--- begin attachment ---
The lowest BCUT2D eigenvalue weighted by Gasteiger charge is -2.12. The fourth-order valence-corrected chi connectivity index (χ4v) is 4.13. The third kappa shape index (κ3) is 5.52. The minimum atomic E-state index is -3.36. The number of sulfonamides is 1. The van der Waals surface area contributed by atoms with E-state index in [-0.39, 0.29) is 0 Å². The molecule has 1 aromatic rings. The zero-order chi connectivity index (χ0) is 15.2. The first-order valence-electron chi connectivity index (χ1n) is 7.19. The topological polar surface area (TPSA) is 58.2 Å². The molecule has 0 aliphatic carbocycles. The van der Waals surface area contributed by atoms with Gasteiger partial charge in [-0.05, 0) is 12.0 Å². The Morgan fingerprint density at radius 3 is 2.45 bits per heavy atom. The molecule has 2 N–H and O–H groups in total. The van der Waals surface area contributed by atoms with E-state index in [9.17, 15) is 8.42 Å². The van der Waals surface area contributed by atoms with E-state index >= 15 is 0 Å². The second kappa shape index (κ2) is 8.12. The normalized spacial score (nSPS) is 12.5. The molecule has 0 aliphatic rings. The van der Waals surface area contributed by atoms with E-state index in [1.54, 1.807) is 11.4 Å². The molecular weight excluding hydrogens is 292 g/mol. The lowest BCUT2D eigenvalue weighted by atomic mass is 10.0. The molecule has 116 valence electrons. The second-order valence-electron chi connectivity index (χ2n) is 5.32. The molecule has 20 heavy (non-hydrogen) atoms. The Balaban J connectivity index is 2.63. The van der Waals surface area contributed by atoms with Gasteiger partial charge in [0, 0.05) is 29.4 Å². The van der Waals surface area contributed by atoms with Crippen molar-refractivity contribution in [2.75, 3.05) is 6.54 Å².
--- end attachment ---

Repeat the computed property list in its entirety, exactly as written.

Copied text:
The lowest BCUT2D eigenvalue weighted by Gasteiger charge is -2.12. The fourth-order valence-corrected chi connectivity index (χ4v) is 4.13. The third kappa shape index (κ3) is 5.52. The minimum atomic E-state index is -3.36. The number of sulfonamides is 1. The van der Waals surface area contributed by atoms with E-state index in [-0.39, 0.29) is 0 Å². The molecule has 1 aromatic rings. The zero-order chi connectivity index (χ0) is 15.2. The first-order valence-electron chi connectivity index (χ1n) is 7.19. The topological polar surface area (TPSA) is 58.2 Å². The molecule has 0 aliphatic carbocycles. The van der Waals surface area contributed by atoms with Gasteiger partial charge in [-0.05, 0) is 12.0 Å². The Morgan fingerprint density at radius 3 is 2.45 bits per heavy atom. The molecule has 2 N–H and O–H groups in total. The van der Waals surface area contributed by atoms with E-state index in [9.17, 15) is 8.42 Å². The van der Waals surface area contributed by atoms with E-state index >= 15 is 0 Å². The second kappa shape index (κ2) is 8.12. The normalized spacial score (nSPS) is 12.5. The molecule has 0 aliphatic rings. The van der Waals surface area contributed by atoms with E-state index in [1.54, 1.807) is 11.4 Å². The molecular weight excluding hydrogens is 292 g/mol. The lowest BCUT2D eigenvalue weighted by atomic mass is 10.0. The molecule has 116 valence electrons. The second-order valence-electron chi connectivity index (χ2n) is 5.32. The molecule has 20 heavy (non-hydrogen) atoms. The Balaban J connectivity index is 2.63. The van der Waals surface area contributed by atoms with Gasteiger partial charge in [0, 0.05) is 29.4 Å². The van der Waals surface area contributed by atoms with Crippen molar-refractivity contribution in [2.75, 3.05) is 6.54 Å².